PDA, as long as it is not explicit (!), is not something that I frown upon at all. That is, until I moved to Montréal. I know they say that Paris is for lovers, but Montréal? Well, let us say it is also for touchy feely types.

In one of my first memories of when I initially moved to the city, I was sitting at a diner with a friend for a lazy weekend breakfast in the francophone dominated neighbourhood of the Plateau. There was a couple sitting in a booth across from us, with their hands intertwined on the table between each other, their bedroom eyes locked together. Each of them would take turns and stand up and reach across the table to lay very passionate kisses. Eventually, they moved to sit on the same side of the booth and continued a full-on makeout session while my friend I am uncomfortably tried to eat our toast and eggs.

It was during the summer that I moved to Montréal, and as I love exploring a new area by walking all over the city, I of course made regular visits to the mountain, Mont Royal, and the encompassing park. Montréal is a hilly island, and Montréalers like to sit on grassy hills to picnic, play games, or just relax. But, as I said, the city is for touchy feely types and when you look at the people sitting on the grassy hills on a beautiful day in summer, I would say about a quarter of those people in the park are sucking face. I swear, I am not kidding; try visiting la belle province, especially during the warmer months.

Montréalers just love to engage in PDA all around the city. On the mountain, by the canal, on a sidewalk bench spotlighted by a street lamp. My first visit to La Petite Italie (Little Italy) involved my friends and I dropping in to a popular pizzeria late at night while a sixty-something couple were mindlessly engaged in a hot and heavy embrace outside the restaurant. This never happens in Toronto.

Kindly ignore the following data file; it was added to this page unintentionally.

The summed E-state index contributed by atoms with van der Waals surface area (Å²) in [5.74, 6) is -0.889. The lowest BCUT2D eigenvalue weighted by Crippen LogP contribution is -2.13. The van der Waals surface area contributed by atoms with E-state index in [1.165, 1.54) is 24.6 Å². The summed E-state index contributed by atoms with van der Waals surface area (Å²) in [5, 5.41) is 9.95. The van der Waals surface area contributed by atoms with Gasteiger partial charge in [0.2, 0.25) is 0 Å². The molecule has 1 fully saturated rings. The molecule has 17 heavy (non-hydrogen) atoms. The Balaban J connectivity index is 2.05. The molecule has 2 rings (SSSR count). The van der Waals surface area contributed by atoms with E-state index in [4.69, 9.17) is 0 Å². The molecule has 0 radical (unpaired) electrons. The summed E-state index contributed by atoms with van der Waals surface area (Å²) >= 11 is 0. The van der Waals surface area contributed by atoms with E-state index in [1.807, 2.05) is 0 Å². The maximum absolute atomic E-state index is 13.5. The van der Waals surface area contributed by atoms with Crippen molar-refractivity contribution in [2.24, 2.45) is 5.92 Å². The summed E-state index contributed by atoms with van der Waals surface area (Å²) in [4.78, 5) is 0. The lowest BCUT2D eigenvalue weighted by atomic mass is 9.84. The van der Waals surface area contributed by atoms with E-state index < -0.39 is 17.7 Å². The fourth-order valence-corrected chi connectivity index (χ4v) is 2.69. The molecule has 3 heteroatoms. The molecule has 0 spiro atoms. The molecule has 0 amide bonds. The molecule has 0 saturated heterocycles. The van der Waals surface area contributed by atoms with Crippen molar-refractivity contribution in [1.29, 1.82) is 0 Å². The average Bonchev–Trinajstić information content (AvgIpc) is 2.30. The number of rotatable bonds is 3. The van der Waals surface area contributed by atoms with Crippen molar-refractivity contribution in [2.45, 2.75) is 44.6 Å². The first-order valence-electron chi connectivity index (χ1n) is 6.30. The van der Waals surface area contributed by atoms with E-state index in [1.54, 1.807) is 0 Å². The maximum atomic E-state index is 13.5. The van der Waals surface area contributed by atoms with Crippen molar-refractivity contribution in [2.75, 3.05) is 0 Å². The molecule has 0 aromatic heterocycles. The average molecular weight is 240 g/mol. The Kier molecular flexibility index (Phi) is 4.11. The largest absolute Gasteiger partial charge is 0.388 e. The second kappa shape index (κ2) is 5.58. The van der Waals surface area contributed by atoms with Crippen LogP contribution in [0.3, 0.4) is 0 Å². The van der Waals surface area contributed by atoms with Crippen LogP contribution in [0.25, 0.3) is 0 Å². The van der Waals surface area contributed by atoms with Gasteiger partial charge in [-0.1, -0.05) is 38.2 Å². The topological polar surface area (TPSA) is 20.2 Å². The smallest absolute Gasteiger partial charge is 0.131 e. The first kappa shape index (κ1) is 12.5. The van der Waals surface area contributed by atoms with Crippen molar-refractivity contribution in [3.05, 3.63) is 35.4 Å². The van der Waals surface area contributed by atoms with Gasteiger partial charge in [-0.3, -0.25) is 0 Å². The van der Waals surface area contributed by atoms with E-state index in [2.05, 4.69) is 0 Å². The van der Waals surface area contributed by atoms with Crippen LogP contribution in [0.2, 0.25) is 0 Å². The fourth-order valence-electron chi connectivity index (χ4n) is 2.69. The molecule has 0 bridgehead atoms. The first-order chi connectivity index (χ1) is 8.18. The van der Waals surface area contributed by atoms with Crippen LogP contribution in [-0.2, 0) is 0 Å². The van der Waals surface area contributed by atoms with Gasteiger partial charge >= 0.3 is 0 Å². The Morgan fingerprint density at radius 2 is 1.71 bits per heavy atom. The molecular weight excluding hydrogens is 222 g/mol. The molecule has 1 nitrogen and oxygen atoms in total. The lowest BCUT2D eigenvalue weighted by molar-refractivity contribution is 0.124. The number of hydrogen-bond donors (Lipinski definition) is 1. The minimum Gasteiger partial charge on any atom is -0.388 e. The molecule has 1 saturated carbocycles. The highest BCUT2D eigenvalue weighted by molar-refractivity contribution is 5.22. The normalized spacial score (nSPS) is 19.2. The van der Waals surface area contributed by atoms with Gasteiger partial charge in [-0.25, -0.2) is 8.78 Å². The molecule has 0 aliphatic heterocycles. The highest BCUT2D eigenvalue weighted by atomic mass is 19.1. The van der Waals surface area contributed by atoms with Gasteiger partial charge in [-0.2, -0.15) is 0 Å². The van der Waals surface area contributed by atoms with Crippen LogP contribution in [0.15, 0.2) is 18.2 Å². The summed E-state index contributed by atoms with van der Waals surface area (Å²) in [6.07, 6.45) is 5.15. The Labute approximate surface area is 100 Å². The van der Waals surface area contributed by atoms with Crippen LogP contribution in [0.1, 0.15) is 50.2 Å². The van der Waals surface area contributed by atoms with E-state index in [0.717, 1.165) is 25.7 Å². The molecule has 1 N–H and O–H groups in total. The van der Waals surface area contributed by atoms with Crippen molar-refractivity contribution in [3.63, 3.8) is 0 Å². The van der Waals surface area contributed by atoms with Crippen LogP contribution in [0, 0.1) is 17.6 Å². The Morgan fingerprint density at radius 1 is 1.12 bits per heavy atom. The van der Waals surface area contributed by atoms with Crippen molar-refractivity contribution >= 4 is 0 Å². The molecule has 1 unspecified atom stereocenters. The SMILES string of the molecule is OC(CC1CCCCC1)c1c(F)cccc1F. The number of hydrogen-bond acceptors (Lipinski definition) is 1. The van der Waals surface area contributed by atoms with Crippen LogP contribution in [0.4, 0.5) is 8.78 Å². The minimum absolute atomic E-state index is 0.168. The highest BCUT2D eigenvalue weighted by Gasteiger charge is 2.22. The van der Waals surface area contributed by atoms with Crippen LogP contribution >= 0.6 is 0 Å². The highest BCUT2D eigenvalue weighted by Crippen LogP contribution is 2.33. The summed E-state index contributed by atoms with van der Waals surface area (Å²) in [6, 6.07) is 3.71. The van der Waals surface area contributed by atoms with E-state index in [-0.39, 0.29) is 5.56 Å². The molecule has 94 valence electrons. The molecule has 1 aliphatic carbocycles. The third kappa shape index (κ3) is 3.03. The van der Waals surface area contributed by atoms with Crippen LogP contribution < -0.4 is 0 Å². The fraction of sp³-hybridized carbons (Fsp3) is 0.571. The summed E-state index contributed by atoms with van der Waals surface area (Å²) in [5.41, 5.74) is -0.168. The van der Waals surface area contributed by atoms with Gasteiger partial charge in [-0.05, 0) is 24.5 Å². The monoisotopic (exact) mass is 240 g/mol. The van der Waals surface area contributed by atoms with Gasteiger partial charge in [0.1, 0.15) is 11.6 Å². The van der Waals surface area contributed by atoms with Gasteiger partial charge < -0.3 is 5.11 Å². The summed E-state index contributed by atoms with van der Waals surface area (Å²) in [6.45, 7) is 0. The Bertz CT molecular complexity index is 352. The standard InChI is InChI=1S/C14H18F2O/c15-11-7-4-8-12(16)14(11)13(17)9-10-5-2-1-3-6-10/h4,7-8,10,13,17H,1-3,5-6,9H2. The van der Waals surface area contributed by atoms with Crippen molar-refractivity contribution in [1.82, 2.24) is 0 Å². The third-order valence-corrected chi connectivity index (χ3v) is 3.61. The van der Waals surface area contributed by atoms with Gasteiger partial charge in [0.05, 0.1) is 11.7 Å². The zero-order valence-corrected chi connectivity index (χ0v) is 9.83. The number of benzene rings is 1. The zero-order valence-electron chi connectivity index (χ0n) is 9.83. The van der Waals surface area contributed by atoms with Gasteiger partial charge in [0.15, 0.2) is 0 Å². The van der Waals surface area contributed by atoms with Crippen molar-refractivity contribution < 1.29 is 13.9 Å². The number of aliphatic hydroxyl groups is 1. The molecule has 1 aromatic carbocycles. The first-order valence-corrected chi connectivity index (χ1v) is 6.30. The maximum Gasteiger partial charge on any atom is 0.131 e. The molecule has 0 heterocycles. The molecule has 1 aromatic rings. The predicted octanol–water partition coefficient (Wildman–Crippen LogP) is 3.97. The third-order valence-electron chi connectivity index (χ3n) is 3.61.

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[Image Credit: Still from Motherlover by The Lonely Island – Video link NSFW]

Last summer I was inside a Winner’s department store with my boyfriend, grabbing a few essentials missing during our trip to Toronto. Boyfriend decided that, due to the sweltering Ontario heat, he would buy himself a few short-sleeved shirts. We were in the men’s clothing section when he turned to me and said, “Pick me three shirts.”

I was startled by his request, which was really more like a demand. I do not like making decisions for other people unless I am in a work setting and need to flex my bossy skills. I am Lucy, I like cooperation, I believe that people live their lives in the ways best fit for them, and I would never tell anyone what kind of shirt to wear .

That is not to say that I do not like fashion nor appreciate good design. In fact, I am a fashion and design snob — to myself. I have a fine arts degree, I have British Vogue bookmarked on all my devices and I eagerly await each season’s runway shows. I even had a tendency as a toddler to refuse wearing tops with collars, buttons or polka dots. My parents had to explain to other people that I was “allergic” to these embellishments, and to this very day I still squirm in collared button-downs and squint my eyes at polka dot patterns.